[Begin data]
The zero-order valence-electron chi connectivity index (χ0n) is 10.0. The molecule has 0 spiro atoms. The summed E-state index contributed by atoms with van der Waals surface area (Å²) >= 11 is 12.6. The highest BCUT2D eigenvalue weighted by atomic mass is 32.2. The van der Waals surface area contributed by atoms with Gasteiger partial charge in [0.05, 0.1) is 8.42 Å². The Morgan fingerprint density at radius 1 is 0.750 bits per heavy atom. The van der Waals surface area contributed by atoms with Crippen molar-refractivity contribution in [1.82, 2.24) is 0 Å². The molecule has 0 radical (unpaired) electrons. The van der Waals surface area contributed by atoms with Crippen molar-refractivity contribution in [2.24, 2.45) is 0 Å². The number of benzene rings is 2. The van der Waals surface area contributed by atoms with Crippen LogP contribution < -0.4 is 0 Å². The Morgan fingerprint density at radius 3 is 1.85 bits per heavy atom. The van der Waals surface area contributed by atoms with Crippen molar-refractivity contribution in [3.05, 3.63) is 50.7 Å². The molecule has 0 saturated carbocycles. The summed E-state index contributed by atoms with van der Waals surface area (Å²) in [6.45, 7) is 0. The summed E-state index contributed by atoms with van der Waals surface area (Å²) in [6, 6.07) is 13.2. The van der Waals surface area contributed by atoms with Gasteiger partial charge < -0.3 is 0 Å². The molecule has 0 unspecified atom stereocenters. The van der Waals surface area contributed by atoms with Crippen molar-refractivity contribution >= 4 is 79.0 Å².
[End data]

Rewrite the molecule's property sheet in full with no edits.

The zero-order valence-electron chi connectivity index (χ0n) is 10.0. The molecule has 0 spiro atoms. The summed E-state index contributed by atoms with van der Waals surface area (Å²) >= 11 is 12.6. The highest BCUT2D eigenvalue weighted by atomic mass is 32.2. The van der Waals surface area contributed by atoms with Gasteiger partial charge in [0.05, 0.1) is 8.42 Å². The Morgan fingerprint density at radius 1 is 0.750 bits per heavy atom. The van der Waals surface area contributed by atoms with Crippen molar-refractivity contribution in [1.82, 2.24) is 0 Å². The molecule has 0 radical (unpaired) electrons. The van der Waals surface area contributed by atoms with Crippen molar-refractivity contribution in [2.24, 2.45) is 0 Å². The number of benzene rings is 2. The van der Waals surface area contributed by atoms with Crippen LogP contribution < -0.4 is 0 Å². The Morgan fingerprint density at radius 3 is 1.85 bits per heavy atom. The van der Waals surface area contributed by atoms with Crippen molar-refractivity contribution in [3.05, 3.63) is 50.7 Å². The molecule has 0 saturated carbocycles. The summed E-state index contributed by atoms with van der Waals surface area (Å²) in [6.45, 7) is 0. The summed E-state index contributed by atoms with van der Waals surface area (Å²) in [6, 6.07) is 13.2. The van der Waals surface area contributed by atoms with Gasteiger partial charge < -0.3 is 0 Å². The molecule has 0 unspecified atom stereocenters. The van der Waals surface area contributed by atoms with Crippen molar-refractivity contribution >= 4 is 79.0 Å².